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Ovarian stimulation involves taking the hormone oestrogen. In women with breast cancer, doctors are concerned that ovarian stimulation may encourage breast cancer cells to grow. It may be possible to collect one or two eggs without stimulating the ovaries but this reduces the chances of getting pregnant later on. So women with breast cancer may be offered a single cycle of ovarian stimulation in the usual way.

Another option is to give high doses of a hormonal drug called letrozole (used to treat breast cancer) along with the hormones to stimulate the ovaries. This increases the number of eggs produced while the letrozole gives protection from the high oestrogen levels. Your cancer doctor can talk this over with you.

Freezing embryos

This is the most effective way of preserving fertility. After your eggs have been collected, they’re placed in a sterile dish with sperm from your partner or a donor to encourage fertilisation. This is called in vitro fertilisation (IVF). The eggs that are fertilised grow into embryos, which are frozen and then stored.

In many IVF clinics, embryos are slowly frozen. Some clinics now use a process called vitrification, which freezes the embryo much more quickly. Both slow freezing and vitrification are safe procedures and many babies have been born using these techniques.

When you’re ready to try and get pregnant after treatment, the embryos are thawed and placed in the womb to see if they implant. Usually, no more than one or two are placed in at a time.

Freezing eggs

If you don’t have a partner, you may want to freeze your eggs so they can be fertilised later. This is available privately and on the NHS in some areas.

Eggs are collected as after ovarian stimulation and are frozen and stored. The eggs can be slow frozen but can be damaged by this process. If the eggs can be frozen more quickly by vitrification, they are less likely to be damaged. Talk to your fertility team about your options.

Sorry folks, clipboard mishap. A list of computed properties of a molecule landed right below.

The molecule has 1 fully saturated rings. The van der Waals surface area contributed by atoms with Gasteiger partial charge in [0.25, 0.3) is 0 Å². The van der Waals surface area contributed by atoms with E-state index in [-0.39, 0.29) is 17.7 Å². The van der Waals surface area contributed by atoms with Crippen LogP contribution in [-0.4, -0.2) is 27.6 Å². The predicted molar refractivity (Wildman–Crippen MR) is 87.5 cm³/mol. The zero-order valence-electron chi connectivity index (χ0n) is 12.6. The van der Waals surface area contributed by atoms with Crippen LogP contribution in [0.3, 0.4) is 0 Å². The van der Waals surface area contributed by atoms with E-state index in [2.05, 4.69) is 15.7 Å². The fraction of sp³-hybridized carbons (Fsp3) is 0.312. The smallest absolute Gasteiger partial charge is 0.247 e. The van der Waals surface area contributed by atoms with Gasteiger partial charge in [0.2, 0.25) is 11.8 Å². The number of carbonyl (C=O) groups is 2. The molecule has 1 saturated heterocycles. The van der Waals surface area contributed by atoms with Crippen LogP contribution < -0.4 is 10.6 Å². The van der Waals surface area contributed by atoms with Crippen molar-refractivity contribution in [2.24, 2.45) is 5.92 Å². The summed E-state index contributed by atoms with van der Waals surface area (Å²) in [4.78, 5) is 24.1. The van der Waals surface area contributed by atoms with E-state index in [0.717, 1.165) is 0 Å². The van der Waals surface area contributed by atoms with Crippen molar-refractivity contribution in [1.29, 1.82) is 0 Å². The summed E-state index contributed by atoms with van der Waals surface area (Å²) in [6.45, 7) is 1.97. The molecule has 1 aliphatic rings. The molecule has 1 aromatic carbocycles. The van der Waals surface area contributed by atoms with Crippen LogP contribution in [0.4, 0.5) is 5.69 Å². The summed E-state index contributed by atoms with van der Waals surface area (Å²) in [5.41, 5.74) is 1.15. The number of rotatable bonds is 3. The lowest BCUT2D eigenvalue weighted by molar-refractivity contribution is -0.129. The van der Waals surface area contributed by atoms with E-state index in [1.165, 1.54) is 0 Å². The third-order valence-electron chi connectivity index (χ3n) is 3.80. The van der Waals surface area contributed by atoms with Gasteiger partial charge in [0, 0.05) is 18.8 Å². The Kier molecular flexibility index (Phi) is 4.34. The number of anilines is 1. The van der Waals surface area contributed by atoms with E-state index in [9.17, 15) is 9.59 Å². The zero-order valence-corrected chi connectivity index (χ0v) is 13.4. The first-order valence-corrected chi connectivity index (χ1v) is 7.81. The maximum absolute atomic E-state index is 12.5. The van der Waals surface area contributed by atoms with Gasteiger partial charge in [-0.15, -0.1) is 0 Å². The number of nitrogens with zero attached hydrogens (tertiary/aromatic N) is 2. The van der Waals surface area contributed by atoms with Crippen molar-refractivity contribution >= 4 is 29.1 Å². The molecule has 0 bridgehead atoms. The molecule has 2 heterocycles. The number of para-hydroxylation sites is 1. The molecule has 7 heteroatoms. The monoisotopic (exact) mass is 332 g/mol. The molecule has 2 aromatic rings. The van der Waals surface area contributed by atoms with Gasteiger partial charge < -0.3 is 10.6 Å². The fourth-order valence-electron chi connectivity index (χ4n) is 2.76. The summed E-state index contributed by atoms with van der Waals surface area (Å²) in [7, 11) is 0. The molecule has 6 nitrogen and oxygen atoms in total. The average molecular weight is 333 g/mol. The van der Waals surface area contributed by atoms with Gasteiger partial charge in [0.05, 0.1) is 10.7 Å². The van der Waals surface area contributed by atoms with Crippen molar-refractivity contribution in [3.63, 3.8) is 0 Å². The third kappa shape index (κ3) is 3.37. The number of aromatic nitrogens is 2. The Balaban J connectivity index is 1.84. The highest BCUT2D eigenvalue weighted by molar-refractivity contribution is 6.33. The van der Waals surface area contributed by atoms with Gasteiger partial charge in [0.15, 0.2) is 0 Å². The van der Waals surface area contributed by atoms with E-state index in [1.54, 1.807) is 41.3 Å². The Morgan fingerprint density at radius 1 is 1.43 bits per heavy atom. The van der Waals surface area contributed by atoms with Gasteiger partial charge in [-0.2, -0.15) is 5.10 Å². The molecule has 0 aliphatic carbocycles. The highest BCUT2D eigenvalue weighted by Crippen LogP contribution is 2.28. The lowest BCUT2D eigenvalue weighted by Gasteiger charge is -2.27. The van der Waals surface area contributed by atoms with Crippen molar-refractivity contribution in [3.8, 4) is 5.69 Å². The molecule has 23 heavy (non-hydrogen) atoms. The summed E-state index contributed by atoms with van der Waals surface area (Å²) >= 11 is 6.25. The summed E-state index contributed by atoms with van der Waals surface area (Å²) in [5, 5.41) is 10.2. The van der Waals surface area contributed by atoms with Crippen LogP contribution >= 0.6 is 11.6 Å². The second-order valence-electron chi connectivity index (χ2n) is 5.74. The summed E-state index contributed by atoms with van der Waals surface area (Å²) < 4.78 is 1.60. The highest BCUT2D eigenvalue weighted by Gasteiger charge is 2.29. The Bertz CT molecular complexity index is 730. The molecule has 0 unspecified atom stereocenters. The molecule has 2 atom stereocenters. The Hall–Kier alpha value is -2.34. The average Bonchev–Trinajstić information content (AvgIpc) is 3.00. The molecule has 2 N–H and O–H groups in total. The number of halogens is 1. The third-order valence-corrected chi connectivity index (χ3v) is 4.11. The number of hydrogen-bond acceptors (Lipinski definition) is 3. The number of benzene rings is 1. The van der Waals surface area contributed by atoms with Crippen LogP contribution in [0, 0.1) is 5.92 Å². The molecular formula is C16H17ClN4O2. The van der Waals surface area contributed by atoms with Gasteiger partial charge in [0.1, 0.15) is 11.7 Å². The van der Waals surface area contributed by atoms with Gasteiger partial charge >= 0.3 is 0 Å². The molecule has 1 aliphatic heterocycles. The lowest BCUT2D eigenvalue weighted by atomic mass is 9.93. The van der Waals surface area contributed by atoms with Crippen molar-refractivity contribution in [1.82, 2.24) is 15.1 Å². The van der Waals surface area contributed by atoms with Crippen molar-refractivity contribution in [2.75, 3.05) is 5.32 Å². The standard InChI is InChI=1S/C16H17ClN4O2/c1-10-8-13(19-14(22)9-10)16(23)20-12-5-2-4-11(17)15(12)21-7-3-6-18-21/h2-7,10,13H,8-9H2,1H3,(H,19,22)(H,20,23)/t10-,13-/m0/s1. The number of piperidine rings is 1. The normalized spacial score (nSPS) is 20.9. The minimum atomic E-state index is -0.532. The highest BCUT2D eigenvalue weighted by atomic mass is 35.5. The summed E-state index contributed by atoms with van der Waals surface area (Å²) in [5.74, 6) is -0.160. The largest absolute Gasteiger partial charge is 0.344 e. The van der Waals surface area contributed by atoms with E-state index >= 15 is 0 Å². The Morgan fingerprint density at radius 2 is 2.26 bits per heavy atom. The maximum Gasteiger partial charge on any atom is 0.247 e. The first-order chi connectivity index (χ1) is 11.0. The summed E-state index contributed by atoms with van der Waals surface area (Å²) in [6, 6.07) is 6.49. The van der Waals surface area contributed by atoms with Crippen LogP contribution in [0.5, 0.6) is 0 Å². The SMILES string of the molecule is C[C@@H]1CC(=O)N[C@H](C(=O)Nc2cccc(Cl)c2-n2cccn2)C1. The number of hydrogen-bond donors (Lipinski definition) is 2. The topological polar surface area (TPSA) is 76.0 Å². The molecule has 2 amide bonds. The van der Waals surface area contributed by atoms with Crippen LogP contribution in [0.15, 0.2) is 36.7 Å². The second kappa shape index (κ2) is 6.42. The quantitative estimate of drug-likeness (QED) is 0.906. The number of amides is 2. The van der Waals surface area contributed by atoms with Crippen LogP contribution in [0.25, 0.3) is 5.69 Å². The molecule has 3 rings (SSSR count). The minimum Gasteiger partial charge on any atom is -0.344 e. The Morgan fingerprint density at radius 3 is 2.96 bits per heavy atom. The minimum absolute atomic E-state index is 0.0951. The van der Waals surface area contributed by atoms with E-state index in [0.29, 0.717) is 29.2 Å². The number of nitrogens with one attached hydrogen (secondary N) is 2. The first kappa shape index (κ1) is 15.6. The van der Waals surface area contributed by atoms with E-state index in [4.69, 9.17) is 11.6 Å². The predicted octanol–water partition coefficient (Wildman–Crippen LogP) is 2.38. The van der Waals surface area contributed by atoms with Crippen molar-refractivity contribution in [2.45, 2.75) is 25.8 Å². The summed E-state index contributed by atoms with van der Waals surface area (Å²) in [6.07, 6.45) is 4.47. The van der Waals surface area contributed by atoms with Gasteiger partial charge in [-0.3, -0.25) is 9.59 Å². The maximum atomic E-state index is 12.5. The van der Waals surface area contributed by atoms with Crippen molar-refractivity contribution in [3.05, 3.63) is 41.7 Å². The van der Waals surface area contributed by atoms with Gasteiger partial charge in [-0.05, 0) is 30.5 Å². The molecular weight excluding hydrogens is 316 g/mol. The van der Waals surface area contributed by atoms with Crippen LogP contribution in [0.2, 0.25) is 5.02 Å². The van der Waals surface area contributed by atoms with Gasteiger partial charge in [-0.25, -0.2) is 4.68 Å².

When you’re ready to try to get pregnant, the eggs are thawed and fertilised by injecting a single sperm directly into an egg. This is called intra-cytoplasmic sperm injection (ICSI). This procedure is done in a laboratory. A tiny pipette (dropper) holds the egg. A fine needle is used to inject a single sperm directly into the egg. If an egg is successfully fertilised, the embryo will be placed in your womb to see if a pregnancy develops.

ICSI injection labelled
ICSI injection labelled

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Freezing eggs and ICSI are less likely to result in a pregnancy than embryo storage, but success rates are improving.

Freezing tissue from an ovary

Before cancer treatment starts , small pieces of tissue containing eggs, are taken from an ovary and are frozen and stored. After treatment, the tissue can be put back into the body to allow eggs to develop.

This may be suitable for women who don’t have time to freeze embryos or eggs. It may also be suitable for women who can’t use fertility drugs and girls who haven’t reached puberty.

This technique is still very experimental. There have been only a few babies in the world using this method, and none to date in the UK.

Back to Fertility in women

Getting support

Many women find it helpful to talk to family, friends, counsellors or other women in similar situations when coping with infertility.